This advisory expires tonight at 12:00 midnight.
Tuckerman Ravine has LOW and MODERATE avalanche danger. The Sluice, Lip, Center Bowl, and Chute have Moderate avalanche danger. Natural avalanches are unlikely and human-triggered avalanches are possible. Heightened avalanche conditions exist in certain terrain features within these forecast areas. Evaluate snow and terrain carefully to identify specific areas of concern. Right Gully, Left Gully, and Hillman’s Highway have Low avalanche danger. Natural and human-triggered avalanches are unlikely except in isolated pockets. The Lobster Claw, Little Headwall and Lower Snowfields are not posted due to lack of snow.
Huntington Ravine is under a General Bulletin for the remainder of the season. You will need to do your own snow stability assessments when traveling in avalanche terrain in Huntington. A danger of falling ice exists, and will persist until it all comes down.
AVALANCHE PROBLEM: Today’s avalanche problem is new Wind Slab. Over the past two days the summit has had just short of 6″ of new snow. 3.5″ fell in the past 24 hours, most of which fell last night on a W wind between 40-60mph. Many new winds slabs are mixed with old surface although some areas have greater human trigger potential than others. See Snowpack section below for details.
WEATHER: Temperatures fell to 3F last night on the summit. Mercury should rebound to about 12-13F before falling again to -5F tonight. Winds have abated from a peak of 60mph to about 35 but should increase again this afternoon gusting to 50mph. Expect true winter conditions today with appropriate winter mountaineering clothing. Consider a conservative timetable for your day to avoid the very cold air moving in late today and tonight.
SNOWPACK: The copious rain from Wednesday, which soaked deep into the snowpack, has refrozen due to very cold air making for generally very hard slick conditions. Since that rain we have received about 6″ of snow, 3.5″ falling yesterday and last night. This snowfall and overnight wind gave the Ravine a nice skim coat of white this morning, but has also created new pockets of slab over the hard slick older grey surface. Some of these new areas of wind slab harbor more instability than others based or their size, depth, and slope angle. Based on these factors we have the most concern in the Lip, high in the left Center Bowl, and over into the Chute. Other areas posted at Moderate have areas of concern, but are peppered with more visible old surface. The lower Center Bowl and the Sluice are two example of this. Overall, some of the new wind slabs could bury a person but it’s more likely that a human-triggered avalanche would take someone for a very long ride on the icy bed surface through rocks, brush, and over cliffs. Based on the hard old surface underfoot in many locations, expect travel to be difficult and a slip has a high potential for a long devastating fall. Besides avalanche hazard these are very important points to remember today:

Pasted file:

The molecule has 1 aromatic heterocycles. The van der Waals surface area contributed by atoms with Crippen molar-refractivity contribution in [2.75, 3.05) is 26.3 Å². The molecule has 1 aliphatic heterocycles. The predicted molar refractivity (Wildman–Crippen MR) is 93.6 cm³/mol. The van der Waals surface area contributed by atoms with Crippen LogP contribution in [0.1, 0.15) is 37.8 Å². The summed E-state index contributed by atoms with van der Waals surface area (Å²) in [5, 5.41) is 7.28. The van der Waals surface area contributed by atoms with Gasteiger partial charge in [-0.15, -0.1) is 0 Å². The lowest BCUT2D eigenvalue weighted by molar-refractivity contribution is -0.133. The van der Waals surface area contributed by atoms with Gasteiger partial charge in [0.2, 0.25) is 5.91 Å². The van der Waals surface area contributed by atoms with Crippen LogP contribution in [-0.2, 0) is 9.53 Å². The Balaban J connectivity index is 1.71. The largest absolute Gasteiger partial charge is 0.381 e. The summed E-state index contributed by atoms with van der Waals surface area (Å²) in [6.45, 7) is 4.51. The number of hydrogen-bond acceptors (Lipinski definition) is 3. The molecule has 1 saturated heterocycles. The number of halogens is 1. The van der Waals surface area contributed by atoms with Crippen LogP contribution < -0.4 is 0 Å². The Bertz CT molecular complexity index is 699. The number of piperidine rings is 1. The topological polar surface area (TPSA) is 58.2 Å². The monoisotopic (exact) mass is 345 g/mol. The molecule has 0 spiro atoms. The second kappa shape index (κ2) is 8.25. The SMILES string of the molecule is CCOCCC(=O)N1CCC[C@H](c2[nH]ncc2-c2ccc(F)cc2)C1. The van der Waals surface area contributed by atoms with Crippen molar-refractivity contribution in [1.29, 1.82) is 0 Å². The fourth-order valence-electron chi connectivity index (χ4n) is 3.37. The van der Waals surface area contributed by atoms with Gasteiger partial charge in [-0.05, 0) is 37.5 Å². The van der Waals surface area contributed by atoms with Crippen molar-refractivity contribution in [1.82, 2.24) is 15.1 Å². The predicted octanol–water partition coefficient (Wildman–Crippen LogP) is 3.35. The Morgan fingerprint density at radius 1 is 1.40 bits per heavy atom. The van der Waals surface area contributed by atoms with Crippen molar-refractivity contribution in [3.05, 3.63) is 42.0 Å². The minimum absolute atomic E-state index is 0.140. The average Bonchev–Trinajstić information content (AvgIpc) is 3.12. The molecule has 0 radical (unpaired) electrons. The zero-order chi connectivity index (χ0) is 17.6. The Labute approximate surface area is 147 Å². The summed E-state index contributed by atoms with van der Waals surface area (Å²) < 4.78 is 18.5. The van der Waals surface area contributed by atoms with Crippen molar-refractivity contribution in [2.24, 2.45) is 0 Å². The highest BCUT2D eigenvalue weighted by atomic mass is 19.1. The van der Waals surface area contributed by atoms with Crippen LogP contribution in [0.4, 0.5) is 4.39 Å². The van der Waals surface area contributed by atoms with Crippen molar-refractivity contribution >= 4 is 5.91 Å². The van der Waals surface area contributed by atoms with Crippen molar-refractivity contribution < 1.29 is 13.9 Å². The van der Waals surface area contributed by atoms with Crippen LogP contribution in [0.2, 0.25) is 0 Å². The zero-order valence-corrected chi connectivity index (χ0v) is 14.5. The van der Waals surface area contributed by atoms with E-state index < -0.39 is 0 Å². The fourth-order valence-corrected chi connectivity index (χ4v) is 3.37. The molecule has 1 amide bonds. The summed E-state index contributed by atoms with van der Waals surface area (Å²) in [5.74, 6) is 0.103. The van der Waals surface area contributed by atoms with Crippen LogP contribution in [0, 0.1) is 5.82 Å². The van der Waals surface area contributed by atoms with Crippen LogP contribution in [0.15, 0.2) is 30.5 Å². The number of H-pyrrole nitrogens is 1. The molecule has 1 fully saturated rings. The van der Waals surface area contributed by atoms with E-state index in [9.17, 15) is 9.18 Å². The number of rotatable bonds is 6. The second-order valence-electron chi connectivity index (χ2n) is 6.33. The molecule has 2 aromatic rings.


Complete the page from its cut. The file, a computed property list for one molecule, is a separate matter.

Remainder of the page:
- Long sliding falls – Crampons, an ice ax, and the experience and skills to use them effectively are required to travel safely in steep terrain. Snowshoes and microspikes are absolutely no substitute. However, arresting a fall on a steep icy slope can be practically impossible even with an ice axe.
- Crevasses, moats and waterfall holes – Warm water flowing under the snow pack creates holes and thin spots in surface that are deep enough to injure or kill you. New snow can drift and obscure the openings.
The Sherburne Ski Trail is now closed one third of the way down from Hermit Lake. Expect water ice under a dusting of new snow.
- Safe travel in avalanche terrain requires training and experience. This advisory is just one tool to help you make your own decisions in avalanche terrain. You control your own risk by choosing where, when, and how you travel.
- Anticipate a changing avalanche danger when actual weather differs from the higher summits forecast.
- For more information contact the Forest Service Snow Rangers, the AMC at the Pinkham Notch Visitor Center, or the caretakers at Hermit Lake Shelters.
- Posted 8:10 a.m., Saturday, April 9, 2016. A new advisory will be issued tomorrow.
Chris Joosen, Snow Ranger
USDA Forest Service
White Mountain National Forest
(603) 466-2713 TTY (603) 466-2716